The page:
Possible Dispute Explained

The location of Thebes/Luxor as where the Sun set as Sirius rose at the start of the Julian Calendar isn’t a fixed opinion within the council, it is the most likely location. There are margins of error within our calculations, one of them is Delta T.

http://eclipse.gsfc.nasa.gov/SEhelp/deltaT.html

This is a veriable rate of speed of the Moon that has an effect on longitude readings and G.M.T. with ancient dates. We feel however that this only would have effected location within the boundaries of ancient Egypt, so the alignment may have happened at Aswan, a known place that pharaoh’s sent astronomers to check for the flooding of the Nile during the Egyptian Calendar, it also could be Memphis in Upper Egypt…..as long as it was in the boundaries of Egypt, it doesn’t change the importance to beliefs regarding this Sirius alignment.

A lot of the time Delta T. is guess work before 1500 AD, where it has been established that there is a 2-3 minute discrepancy, beyond that we are subject to ancient written records of eclipses, and no real idea if they were meaning full or partial ones, we have no idea if they watched an eclipse through a dark storm cloud, making it easier to see, but would have made a partial one more twilight.

There is no doubt that Fred Espanak is the leader in this field of study, but ancient dates are guess work, thus i create margins of error regarding location in Egypt.
http://eclipse.gsfc.nasa.gov/SEhelp/uncertainty2004.html
http://en.wikipedia.org/wiki/Fred_Espenak

In a lot of cases the accuracy of astronomy tools can be shown in how we show our images and graphs regarding eclipses, lets look at a very famous eclipse that happened during the Battle of Halys, that is confirmed by NASA using Delta T. on 28 May 585 BC, link below, graph at bottom of this section, you can’t see this if the sun has gone down, this happened approx. 30 minutes before sunset.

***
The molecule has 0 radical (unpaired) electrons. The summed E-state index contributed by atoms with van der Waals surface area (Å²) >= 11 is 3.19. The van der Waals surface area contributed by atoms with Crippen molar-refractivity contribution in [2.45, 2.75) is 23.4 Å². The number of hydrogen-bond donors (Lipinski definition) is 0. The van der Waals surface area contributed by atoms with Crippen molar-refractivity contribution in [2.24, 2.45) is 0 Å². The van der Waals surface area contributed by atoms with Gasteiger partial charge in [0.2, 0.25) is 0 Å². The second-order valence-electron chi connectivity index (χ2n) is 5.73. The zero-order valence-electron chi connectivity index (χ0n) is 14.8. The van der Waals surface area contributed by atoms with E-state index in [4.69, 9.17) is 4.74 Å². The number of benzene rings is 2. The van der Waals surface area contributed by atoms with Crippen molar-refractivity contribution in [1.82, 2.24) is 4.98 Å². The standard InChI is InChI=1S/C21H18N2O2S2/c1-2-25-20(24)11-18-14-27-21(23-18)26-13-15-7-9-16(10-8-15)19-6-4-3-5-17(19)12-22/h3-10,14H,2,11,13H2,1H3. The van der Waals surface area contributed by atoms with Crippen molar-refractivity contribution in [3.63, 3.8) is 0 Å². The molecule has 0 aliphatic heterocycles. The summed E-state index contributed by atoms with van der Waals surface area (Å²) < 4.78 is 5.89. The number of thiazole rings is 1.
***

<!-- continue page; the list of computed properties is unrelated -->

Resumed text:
http://en.wikipedia.org/wiki/Battle_of_Halys

The other dispute is historical and the “Leap Year Error made at the start of the Julian Calendar when they were adding a leap year every three years and not four, that emperor Augustus found and remedied after 36 years and skipped several leap days in order to realign the year, i have looked at all calculations of readjustment, and if there is any error, it would be no more than two days either way to the Julian Calendar start date, thus 1st January 0045 BC might be 30th December 0046 BC, but we can show that in Aswan, or it may creep up the Nile to Memphis on 3-4th January 0045 BC. (See bottom of this section).
Although Egyptians and Romans used sunrise, the Babylonians, Greeks and Chaldeans used sunset, Cleopatra was Greek, in fact in the Jewish Calendar of our era they still do use sunset as the day marker, midnight came much much later.

Please scroll down link to “Leap Year Error”:-
http://calendars.wikia.com/wiki/Julian_Calendar
http://scienceworld.wolfram.com/astronomy/LeapYear.html

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